Alternative glycosylation controls endoplasmic reticulum dynamics and tubular extension in mammalian cells

Despoina Kerselidou, Bushra Saeed Dohai, David R. Nelson, Sarah Daakour, Nicolas De Cock, Zahra Al Oula Hassoun, Dae-Kyum Kim, Julien Olivet, Diana C. El Assal, Ashish Jaiswal, Amnah Alzahmi, Deeya Saha, Charlotte Pain, Filip Matthijssens, Pierre Lemaitre, Michael Herfs, Julien Chapuis, Bart Ghesquiere, Didier Vertommen, Verena KriechbaumerKèvin Knoops, Carmen Lopez-Iglesias, Marc van Zandvoort, Jean-Charles Lambert, Julien Hanson, Christophe Desmet, Marc Thiry, Kyle J. Lauersen, Marc Vidal, Pieter Van Vlierberghe, Franck Dequiedt, Kourosh Salehi-Ashtiani, Jean-Claude Twizere

Research output: Contribution to journalArticlepeer-review

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Abstract

The endoplasmic reticulum (ER) is a central eukaryotic organelle with a tubular network made of hairpin proteins linked by hydrolysis of guanosine triphosphate nucleotides. Among posttranslational modifications initiated at the ER level, glycosylation is the most common reaction. However, our understanding of the impact of glycosylation on the ER structure remains unclear. Here, we show that exostosin-1 (EXT1) glycosyltransferase, an enzyme involved in N-glycosylation, is a key regulator of ER morphology and dynamics. We have integrated multiomics and superresolution imaging to characterize the broad effect of EXT1 inactivation, including the ER shape-dynamics-function relationships in mammalian cells. We have observed that inactivating EXT1 induces cell enlargement and enhances metabolic switches such as protein secretion. In particular, suppressing EXT1 in mouse thymocytes causes developmental dysfunctions associated with the ER network extension. Last, our data illuminate the physical and functional aspects of the ER proteome-glycome-lipidome structure axis, with implications in biotechnology and medicine.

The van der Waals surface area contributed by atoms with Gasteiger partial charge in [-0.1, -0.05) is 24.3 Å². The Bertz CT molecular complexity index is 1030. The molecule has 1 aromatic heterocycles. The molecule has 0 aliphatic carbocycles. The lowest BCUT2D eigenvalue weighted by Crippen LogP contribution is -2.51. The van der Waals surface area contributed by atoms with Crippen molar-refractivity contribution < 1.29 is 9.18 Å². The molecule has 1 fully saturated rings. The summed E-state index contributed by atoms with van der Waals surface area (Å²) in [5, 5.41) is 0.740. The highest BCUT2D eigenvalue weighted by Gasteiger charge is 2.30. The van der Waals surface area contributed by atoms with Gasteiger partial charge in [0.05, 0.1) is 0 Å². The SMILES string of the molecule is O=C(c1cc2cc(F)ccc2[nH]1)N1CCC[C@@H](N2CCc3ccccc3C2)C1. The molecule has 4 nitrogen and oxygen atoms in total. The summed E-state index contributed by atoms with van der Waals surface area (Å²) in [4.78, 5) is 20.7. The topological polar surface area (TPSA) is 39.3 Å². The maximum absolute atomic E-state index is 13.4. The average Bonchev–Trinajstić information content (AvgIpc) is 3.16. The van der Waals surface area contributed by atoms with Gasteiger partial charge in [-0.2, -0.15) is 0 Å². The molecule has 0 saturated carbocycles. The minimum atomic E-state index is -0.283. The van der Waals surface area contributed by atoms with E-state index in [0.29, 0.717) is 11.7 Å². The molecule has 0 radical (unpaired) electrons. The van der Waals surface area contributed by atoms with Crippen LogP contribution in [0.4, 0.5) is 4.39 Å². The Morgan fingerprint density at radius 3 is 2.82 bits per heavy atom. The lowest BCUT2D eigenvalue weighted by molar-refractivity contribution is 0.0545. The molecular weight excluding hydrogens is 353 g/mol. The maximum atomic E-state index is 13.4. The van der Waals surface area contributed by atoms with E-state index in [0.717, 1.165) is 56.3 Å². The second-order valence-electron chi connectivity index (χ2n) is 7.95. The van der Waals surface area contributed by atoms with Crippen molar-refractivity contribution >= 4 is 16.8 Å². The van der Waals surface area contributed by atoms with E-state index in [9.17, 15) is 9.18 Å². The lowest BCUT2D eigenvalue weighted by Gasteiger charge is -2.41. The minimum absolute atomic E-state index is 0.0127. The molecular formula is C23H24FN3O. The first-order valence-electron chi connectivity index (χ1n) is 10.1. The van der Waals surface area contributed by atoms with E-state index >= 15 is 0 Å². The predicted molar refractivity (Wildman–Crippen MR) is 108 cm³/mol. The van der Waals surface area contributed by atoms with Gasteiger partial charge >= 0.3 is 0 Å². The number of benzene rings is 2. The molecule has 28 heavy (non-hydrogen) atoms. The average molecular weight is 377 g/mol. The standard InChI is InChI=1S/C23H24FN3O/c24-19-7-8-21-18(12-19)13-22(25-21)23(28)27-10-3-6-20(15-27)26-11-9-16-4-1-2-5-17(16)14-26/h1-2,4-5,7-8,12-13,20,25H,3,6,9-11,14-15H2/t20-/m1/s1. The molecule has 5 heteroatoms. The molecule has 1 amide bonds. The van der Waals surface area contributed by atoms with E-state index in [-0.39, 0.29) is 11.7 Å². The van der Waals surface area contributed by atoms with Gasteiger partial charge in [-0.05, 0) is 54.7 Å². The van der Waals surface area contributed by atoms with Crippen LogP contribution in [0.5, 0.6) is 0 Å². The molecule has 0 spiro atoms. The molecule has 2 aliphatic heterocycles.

Original languageEnglish (US)
Pages (from-to)eabe8349
JournalScience Advances
Volume7
Issue number19
DOIs
StatePublished - May 7 2021

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